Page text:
In 1853 Ephraim Bee sold a piece of land to Bishop Richard V. Whelan from Wheeling for the purpose of building a meetinghouse (church) and a Catholic graveyard. That church was St. Patrick’s, and the location is now a part of the Blockhouse Hill Cemetery. Many of those buried in the Catholic cemetery were born in Ireland and died tragic deaths from railroad-related accidents or from one of the many epidemics prevalent in those early years. Through obituaries, death records, and earlier cemetery readings, I have found that there are at least 51 unmarked graves at this cemetery. If you go there in the fall or winter, you can see depressions in the ground where some are buried. I feel that’s it only right to mention their names here, as there is no monument or even a field stone to mark their passing. They are:

 

Unnamed Ames

John Ames

Margaret Ames O’Brien

John Henry O’Brien

Mary Ann McGuire Ames

Allis Ames

Catharine McDonald

Andrew Mason

Andrew William Mason

Alice Ann McGraw

John McGraw

James McGraw

Martin McGraw

Thomas McGraw

Catharine Monahan McGraw

Mary A McGraw Fallon

Michael Fallon, Jr

Patrick Noon

Bernard Doyle

Anna Doyle

Catherine Flatley Doyle

Barney Doyle

Catherine Flaherty

Henry Mulligan

Catharine McDonald Mulligan

Robert Mulligan

James Mulligan

John W Mulligan

Mary E Faulkner Mulligan

John Joseph ‘Joe’ McHugh

Rose Ann Mulligan McHugh

Thomas Hanley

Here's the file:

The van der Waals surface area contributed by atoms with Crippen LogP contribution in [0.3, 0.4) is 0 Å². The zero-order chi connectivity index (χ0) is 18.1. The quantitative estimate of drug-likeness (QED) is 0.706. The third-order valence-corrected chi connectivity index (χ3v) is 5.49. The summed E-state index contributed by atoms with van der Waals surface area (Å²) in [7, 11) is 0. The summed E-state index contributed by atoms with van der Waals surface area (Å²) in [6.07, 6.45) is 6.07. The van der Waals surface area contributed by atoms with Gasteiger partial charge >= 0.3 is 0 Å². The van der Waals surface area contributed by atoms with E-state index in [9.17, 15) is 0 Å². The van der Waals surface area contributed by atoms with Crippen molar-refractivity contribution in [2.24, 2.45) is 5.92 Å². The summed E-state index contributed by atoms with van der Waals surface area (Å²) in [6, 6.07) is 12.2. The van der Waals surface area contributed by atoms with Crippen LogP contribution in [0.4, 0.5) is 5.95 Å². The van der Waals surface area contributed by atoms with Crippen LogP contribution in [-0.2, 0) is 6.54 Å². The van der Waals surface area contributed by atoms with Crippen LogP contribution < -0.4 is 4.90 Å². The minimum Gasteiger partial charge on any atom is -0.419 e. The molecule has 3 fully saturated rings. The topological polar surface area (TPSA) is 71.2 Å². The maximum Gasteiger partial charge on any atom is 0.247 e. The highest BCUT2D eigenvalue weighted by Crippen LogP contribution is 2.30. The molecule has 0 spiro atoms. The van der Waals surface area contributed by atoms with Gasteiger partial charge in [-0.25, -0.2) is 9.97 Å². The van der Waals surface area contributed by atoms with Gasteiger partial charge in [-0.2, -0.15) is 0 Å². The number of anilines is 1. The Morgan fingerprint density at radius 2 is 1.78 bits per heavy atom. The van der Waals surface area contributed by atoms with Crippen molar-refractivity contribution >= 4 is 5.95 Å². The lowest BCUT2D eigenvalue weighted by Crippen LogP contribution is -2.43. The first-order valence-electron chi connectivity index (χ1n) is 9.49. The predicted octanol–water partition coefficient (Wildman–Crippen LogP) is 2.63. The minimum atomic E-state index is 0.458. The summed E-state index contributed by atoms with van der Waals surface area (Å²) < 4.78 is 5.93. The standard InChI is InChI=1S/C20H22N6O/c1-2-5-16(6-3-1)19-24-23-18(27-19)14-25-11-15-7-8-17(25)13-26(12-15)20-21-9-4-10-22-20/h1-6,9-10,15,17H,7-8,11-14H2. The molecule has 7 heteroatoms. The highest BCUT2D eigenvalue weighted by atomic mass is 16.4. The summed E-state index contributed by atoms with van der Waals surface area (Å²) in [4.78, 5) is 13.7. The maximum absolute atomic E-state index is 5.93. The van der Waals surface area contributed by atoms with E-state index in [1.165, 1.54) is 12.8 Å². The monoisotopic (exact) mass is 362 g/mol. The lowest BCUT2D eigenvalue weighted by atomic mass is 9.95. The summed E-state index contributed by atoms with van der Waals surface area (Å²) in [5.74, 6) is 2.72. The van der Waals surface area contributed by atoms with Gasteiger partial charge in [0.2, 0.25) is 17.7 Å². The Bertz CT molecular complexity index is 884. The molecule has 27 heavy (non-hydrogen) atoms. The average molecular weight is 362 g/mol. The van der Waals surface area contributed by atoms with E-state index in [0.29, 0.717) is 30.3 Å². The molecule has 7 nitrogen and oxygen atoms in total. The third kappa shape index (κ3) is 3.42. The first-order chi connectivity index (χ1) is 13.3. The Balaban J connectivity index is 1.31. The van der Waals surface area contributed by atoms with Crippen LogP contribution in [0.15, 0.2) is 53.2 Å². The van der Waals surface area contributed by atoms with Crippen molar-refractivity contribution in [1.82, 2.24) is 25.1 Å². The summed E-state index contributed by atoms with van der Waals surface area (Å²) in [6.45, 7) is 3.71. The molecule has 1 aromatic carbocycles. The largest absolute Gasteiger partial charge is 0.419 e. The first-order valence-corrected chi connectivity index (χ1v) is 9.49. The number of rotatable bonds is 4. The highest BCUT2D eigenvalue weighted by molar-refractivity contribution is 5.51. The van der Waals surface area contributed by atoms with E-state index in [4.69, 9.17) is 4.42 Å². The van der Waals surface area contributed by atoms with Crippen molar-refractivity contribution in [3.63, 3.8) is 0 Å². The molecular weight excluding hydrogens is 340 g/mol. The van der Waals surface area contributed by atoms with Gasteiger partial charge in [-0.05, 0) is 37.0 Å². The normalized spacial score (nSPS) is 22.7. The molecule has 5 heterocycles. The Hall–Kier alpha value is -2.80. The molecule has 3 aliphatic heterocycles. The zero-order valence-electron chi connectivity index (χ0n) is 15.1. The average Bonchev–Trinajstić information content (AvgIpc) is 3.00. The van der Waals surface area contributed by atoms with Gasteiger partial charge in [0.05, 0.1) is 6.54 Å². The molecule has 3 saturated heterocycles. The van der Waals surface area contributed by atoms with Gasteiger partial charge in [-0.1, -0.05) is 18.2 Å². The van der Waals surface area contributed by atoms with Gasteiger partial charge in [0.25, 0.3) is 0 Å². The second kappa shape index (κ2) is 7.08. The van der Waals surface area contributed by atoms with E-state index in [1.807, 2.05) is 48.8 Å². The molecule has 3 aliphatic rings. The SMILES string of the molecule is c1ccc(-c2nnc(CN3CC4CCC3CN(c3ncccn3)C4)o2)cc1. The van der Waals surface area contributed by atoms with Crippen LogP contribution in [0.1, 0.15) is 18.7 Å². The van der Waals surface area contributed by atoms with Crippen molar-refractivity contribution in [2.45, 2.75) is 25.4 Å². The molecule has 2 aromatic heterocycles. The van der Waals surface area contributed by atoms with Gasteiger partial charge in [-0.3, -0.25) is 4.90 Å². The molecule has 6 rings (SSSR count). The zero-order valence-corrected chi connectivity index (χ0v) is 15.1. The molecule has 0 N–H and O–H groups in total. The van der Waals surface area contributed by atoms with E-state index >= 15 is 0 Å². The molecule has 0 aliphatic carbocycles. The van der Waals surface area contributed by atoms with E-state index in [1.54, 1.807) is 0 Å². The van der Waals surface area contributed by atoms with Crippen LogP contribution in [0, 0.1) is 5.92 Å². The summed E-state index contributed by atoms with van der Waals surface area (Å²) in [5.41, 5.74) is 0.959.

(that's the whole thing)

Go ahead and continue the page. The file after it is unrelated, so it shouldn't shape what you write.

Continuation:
James Harper

Charity Gallagher Harper

Sarah Harper

Lewis Zeller

Alice Hanley Zeller

Unknown Frances

Bridget Connelly King

Bridget Mullen King

William H Manley

John Manley

Ann Reilly Manley

Thomas Coulehan

Bridget Ann Faulkner Coulehan

male infant Coulehan

female infant Coulehan,

Joseph Frank Coulehan

Ellen Phelaw Coulehan

 

In 1889, with the cemetery remaining intact, the church building was moved closer to downtown to be near the railroad tracks.  This was done to accommodate parishioners coming by train from the outlying areas to attend church services. For the same reason, St. Anne’s Catholic Church and graveyard was built along the railroad tracks on Long Run in Doddridge County, near Salem. Only a few Irish families stayed in Doddridge County after the completion of the railroad. The majority moved on to bigger railroad towns like Clarksburg, Grafton and westward locations.

 

We owe a great debt of gratitude to the hard-working Irish immigrants who were instrumental in helping form the infrastructure and character of the Doddridge County that we know today.  Although the railroad tracks were taken up in 1988, the impact of those Irishmen will always be a part of Doddridge County’s history. They built the railways that carried Union troops and supplies during the Civil War. Much of the equipment for the gas and oil industry boom in the 1890s was brought here by freight cars. Huge numbers of cattle were transported to and from our communities by railway. The scope of people and supplies that could be moved by rail cars brought about a level of wealth and productivity that had never been seen before and that we can only hope will be seen again.

(NOTE: This article, written by Heritage Guild member Jennifer Wilt, originally appeared in The Doddridge Independent as part of her weekly column “Our Heritage: The REAL History of Doddridge County.”)